Saturday, October 16, 2010

Delightful Discoveries - Oh the Possibilities 10.16.10

"Anything you dream is fiction, and anything you accomplish is science, the whole history of mankind is nothing but science fiction. "

Those words came from Ray Bradbury, a celebrated author who is probably best known for his collective works of Science Fiction including The Martian Chronicles, The Illustrated Man, and Fahrenheit 451. Along with other legendary masters of the genre like Jules Verne, HG Wells, Isaac Asimov, George Orwell, Arthur C. Clarke as well as relatively new authors like Michael Crichton and Douglas Adams, Bradbury's works have provided not only entertainment but critical food for thought to be digested by scientists, physicians, inventors and world leaders. Serving as inspiration for everything from submarines to the space station, genetic engineering to nanotechnology, these writers have kindled the fires driving the science fact of the future. (Ray Bradbury portrait print - Large by JBarnum)

Bradbury also said that "Science fiction is the most important literature in the history of the world, because it's the history of ideas, the history of our civilization birthing itself. ...Science fiction is central to everything we've ever done...", a viewpoint that I agree wholeheartedly with. Looking back just within my lifetime of 50+ years, so much of the technology that appeared in the classic science fiction I read as a child has become science fact.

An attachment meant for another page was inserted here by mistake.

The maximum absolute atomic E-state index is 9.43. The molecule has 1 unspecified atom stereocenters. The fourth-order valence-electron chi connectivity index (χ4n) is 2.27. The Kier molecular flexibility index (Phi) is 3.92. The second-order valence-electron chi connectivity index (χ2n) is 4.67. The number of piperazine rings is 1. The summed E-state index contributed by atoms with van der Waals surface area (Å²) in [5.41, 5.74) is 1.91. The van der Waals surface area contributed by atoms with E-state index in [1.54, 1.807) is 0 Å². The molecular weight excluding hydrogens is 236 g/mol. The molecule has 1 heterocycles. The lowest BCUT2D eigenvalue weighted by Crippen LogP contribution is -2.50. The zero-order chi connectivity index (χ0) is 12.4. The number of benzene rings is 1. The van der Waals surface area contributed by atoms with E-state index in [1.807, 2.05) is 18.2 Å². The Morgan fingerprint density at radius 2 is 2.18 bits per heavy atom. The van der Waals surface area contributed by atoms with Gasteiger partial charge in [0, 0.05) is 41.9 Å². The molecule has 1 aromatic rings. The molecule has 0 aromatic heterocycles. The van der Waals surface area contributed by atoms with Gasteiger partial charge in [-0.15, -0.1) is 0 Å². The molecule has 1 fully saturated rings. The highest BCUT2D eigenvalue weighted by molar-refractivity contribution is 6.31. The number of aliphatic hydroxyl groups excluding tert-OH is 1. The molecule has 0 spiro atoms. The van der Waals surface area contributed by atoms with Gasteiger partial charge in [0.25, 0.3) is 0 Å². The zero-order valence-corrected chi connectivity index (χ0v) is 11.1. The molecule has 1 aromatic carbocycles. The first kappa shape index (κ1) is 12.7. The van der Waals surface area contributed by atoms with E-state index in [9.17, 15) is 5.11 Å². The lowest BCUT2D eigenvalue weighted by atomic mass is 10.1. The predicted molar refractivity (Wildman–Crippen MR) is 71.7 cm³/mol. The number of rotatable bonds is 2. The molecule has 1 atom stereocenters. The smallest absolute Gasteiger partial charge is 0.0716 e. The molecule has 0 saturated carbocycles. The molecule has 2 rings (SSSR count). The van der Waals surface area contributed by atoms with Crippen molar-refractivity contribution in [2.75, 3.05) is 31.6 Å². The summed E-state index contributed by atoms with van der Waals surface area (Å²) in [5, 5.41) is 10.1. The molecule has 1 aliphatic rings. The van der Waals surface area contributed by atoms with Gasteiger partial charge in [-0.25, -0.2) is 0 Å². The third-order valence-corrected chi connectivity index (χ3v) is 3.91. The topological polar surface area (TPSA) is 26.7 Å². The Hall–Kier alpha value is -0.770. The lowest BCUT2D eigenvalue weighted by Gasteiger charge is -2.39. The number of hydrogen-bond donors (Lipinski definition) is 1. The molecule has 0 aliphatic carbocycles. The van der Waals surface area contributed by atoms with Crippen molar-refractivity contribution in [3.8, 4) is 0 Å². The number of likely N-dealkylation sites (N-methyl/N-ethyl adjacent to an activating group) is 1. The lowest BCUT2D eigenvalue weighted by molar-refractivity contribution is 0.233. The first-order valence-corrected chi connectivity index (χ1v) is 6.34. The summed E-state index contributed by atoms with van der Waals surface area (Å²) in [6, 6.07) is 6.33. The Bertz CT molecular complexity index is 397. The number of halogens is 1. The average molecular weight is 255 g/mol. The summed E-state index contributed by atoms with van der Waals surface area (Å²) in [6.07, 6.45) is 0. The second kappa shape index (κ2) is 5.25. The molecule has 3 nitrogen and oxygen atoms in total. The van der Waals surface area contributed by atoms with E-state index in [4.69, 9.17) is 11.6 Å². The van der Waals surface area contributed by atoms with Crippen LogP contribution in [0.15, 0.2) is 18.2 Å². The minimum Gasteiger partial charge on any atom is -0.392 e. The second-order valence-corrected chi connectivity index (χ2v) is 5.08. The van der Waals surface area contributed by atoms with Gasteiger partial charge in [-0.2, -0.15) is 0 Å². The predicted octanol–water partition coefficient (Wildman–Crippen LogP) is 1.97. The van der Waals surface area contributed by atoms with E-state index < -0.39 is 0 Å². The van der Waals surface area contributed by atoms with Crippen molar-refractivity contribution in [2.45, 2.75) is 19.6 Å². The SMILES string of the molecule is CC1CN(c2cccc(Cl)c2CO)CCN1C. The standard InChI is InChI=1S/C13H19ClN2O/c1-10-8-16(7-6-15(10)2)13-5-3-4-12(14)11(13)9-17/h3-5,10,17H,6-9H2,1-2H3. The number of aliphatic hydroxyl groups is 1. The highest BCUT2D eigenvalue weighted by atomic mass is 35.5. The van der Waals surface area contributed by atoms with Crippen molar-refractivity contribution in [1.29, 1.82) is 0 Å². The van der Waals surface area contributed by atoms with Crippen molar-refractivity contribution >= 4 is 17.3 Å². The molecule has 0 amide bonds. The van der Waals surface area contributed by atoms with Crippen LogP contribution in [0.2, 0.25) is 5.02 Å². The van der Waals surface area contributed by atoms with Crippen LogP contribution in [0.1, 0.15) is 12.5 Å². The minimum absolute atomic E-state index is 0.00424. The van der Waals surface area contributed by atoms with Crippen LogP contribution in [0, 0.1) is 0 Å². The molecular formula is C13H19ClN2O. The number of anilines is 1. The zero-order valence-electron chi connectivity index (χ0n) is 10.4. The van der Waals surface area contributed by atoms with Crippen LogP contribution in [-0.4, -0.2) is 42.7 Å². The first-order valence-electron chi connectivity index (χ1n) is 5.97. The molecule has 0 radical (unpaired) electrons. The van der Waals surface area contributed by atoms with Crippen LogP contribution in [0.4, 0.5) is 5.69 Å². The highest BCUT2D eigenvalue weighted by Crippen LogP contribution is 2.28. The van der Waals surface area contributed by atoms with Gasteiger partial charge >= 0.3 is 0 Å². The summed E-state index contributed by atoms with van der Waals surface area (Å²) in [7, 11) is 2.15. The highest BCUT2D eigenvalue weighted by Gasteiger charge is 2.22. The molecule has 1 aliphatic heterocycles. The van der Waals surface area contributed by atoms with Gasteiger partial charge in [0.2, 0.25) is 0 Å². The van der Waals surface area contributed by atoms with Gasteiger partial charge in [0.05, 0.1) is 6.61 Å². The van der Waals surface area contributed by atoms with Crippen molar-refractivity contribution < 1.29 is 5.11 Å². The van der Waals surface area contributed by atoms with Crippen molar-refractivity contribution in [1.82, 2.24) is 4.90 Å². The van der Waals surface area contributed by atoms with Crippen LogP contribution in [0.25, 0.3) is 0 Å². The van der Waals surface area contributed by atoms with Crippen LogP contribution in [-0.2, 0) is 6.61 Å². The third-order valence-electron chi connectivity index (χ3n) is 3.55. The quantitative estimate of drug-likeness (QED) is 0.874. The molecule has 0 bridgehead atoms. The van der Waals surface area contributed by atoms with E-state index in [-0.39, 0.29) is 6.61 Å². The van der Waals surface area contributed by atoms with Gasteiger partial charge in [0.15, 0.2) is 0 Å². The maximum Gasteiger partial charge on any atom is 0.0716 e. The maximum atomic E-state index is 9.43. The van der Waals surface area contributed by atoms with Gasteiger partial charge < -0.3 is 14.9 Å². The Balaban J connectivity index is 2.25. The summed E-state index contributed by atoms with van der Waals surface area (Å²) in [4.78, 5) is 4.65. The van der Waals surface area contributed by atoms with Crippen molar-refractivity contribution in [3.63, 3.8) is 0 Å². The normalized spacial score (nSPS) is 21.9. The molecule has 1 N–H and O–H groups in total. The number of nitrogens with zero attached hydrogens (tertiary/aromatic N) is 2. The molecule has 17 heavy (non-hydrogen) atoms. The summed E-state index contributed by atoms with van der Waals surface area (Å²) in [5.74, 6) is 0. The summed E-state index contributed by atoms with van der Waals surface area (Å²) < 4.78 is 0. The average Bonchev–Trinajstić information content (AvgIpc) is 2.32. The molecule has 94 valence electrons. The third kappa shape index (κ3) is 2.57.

Who can dispute that the regeneration of Mary Shelley's monster in her classic Frankenstein through the use of electricity doesn't bear a resemblance, albeit slightly less ghastly and primitive, to today's medical practices of cardiac resuscitation after cardiac transplantation - yet Miss Shelley's novel was written a full 150 years before medicine would successfully perform this procedure. (Frankenstein, or, The Modern Prometheus - original watercolour painting by DinosDiedOfBoredom)

Jules Verne's From the Earth to the Moon was written in 1865. Mankind would not make that trip in reality for another 100 years, and succeed in doing so in a rocket that was eerily similar in size and launched from nearly the same location as Verne's book had depicted.

The movie Fantastic Voyage, (with a screenplay by Harry Kleiner and a novelization of the movie written by Isaac Asimov released six months before the movie's debut) dealt with the miniaturization of a team of doctors who then traveled through a human body to remove a deadly clot. Today, nearly 40 years later, medicine and science continue to work together to develop successful nanotechnology and robotic surgical procedures to deliver life saving treatments in much the same way.

These are just a few examples of science fiction becoming science fact. So are science fiction writers a bunch of crackpots as many "well balanced" and "practical" people believe? Or are they the visionaries who inspire creative minds to reach beyond known science and find answers in the unknown? I'd like to believe the latter. ( Crop Circles Silk Neckties by projector)